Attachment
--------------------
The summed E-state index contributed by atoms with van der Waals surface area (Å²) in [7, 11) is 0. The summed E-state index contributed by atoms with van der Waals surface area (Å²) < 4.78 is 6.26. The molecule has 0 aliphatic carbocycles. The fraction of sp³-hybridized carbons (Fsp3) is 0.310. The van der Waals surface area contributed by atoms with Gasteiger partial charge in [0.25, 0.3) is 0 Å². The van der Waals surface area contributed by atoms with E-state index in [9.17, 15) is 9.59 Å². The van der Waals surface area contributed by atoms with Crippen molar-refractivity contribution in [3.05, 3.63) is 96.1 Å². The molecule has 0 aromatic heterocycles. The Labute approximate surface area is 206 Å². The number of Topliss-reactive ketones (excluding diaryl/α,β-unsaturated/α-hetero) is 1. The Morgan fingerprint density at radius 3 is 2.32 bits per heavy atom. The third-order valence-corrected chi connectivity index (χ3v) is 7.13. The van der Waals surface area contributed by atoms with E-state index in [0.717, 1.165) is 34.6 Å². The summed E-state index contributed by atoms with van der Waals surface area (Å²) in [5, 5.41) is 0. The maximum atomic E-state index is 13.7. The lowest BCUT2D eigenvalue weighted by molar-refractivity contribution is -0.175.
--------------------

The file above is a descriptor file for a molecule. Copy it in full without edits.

The summed E-state index contributed by atoms with van der Waals surface area (Å²) in [7, 11) is 0. The summed E-state index contributed by atoms with van der Waals surface area (Å²) < 4.78 is 6.26. The molecule has 0 aliphatic carbocycles. The fraction of sp³-hybridized carbons (Fsp3) is 0.310. The van der Waals surface area contributed by atoms with Gasteiger partial charge in [0.25, 0.3) is 0 Å². The van der Waals surface area contributed by atoms with E-state index in [9.17, 15) is 9.59 Å². The van der Waals surface area contributed by atoms with Crippen molar-refractivity contribution in [3.05, 3.63) is 96.1 Å². The molecule has 0 aromatic heterocycles. The Labute approximate surface area is 206 Å². The number of Topliss-reactive ketones (excluding diaryl/α,β-unsaturated/α-hetero) is 1. The Morgan fingerprint density at radius 3 is 2.32 bits per heavy atom. The third-order valence-corrected chi connectivity index (χ3v) is 7.13. The van der Waals surface area contributed by atoms with E-state index in [0.717, 1.165) is 34.6 Å². The summed E-state index contributed by atoms with van der Waals surface area (Å²) in [5, 5.41) is 0. The maximum atomic E-state index is 13.7. The lowest BCUT2D eigenvalue weighted by molar-refractivity contribution is -0.175.